With the multicollinearity you have among your predictors, simple attempts to select particular predictors are highly unlikely to generalize well to the underlying population, regardless of how well they fit your particular sample. The particular predictors that work with your sample might not work so well on a subsequent sample. The ability to generalize can be tested, for example, by cross-validation or bootstrapping techniques. See An introduction to Statistical Learning for ways to proceed. My guess is that the approaches in your question, except for the original PCA, would not generalize well.

PCA can be a very good way to deal with multicollinearity, as correlated variables will tend to be in the same components. Regularization methods can also be used to help make models more generalizable. For example, the ridge regression method is very similar to PCA, where you essentially place a set of different weights on the principal components, instead of the all-or-none selection of components in standard PCA. If you need to select a subset of predictors, the LASSO has a better chance of doing so reliably. If your ultimate goal is prediction, note that you are probably better off erring on the side of keeping too many rather than too few predictors.

Should you use such reliable model building methods and want to compare different types of models then, perhaps AIC or AIC(c) would be useful. But don't use the model-building approach suggested in your original question.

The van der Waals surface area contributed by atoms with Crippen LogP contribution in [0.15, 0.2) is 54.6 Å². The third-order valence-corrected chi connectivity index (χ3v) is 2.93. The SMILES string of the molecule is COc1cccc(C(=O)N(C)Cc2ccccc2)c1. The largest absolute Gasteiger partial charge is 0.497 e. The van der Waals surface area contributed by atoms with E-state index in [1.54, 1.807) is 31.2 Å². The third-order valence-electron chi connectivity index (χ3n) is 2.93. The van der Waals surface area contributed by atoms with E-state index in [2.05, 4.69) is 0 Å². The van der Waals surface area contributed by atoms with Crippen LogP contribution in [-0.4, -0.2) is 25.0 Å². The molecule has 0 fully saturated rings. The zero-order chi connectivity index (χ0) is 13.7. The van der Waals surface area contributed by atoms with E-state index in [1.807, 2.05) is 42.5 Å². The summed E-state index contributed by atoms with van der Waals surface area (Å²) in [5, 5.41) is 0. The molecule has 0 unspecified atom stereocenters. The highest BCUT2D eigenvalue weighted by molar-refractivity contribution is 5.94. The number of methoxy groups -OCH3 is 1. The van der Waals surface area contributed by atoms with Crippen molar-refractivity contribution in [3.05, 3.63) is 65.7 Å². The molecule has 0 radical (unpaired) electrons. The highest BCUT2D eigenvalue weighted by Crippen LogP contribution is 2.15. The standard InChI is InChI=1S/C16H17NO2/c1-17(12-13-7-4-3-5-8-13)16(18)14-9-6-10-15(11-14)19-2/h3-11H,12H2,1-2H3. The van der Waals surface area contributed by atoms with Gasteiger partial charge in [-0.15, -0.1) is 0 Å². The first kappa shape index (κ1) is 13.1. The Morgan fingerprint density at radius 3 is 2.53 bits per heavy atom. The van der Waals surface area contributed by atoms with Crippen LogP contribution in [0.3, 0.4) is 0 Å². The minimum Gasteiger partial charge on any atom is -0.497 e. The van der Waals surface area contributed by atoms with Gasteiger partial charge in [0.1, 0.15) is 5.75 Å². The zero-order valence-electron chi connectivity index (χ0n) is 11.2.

AIC roughly measures the distance between the true data generating process and a given model, so there's no reason why one couldn't compare AIC values between non-nested models.

According to Anderson and Burnham, this is a common myth about AIC. (http://warnercnr.colostate.edu/~anderson/PDF_files/AIC%20Myths%20and%20Misunderstandings.pdf)

• Thank you for the response! This has proved to be very helpful! – James White Jul 7 '15 at 14:40

Per Burnham & Anderson (2002 §2.11.1), as long as the models are being fit to the exact same data (no removing outliers, no grouping or binning) then AIC(c) can be used to compare those models. One point they make in §2.11.4, specifically about regression, is that if the two models have different error structures, then they should be compared through a likelihood framework, and the shortcut of comparing RSS / $\hat{\sigma}^2$ should not be used.

• Thank you for the response. So, in this case my methodology is valid? Also, what benefits does AIC(c) offer over AIC? – James White Jul 7 '15 at 14:42
• Burnham & Anderson (2002 §2.4) recommend using AICc when the ratio of $n$ to $k$ (number of variables) is small ($\frac{n}{k} < 40$ or so), as the bias-correction estimate becomes more important. If $\frac{n}{k}$ is large, then AICc approaches AIC anyway. One caveat, when comparing models, one has to consistently use AICc or AIC, not mix them. Personally, I always use AICc. – Avraham Jul 7 '15 at 15:07
• I would have a low n to k ratio so I will look at that chapter in Burnham and Anderson (2002) and look to use that. Thank you. – James White Jul 7 '15 at 15:12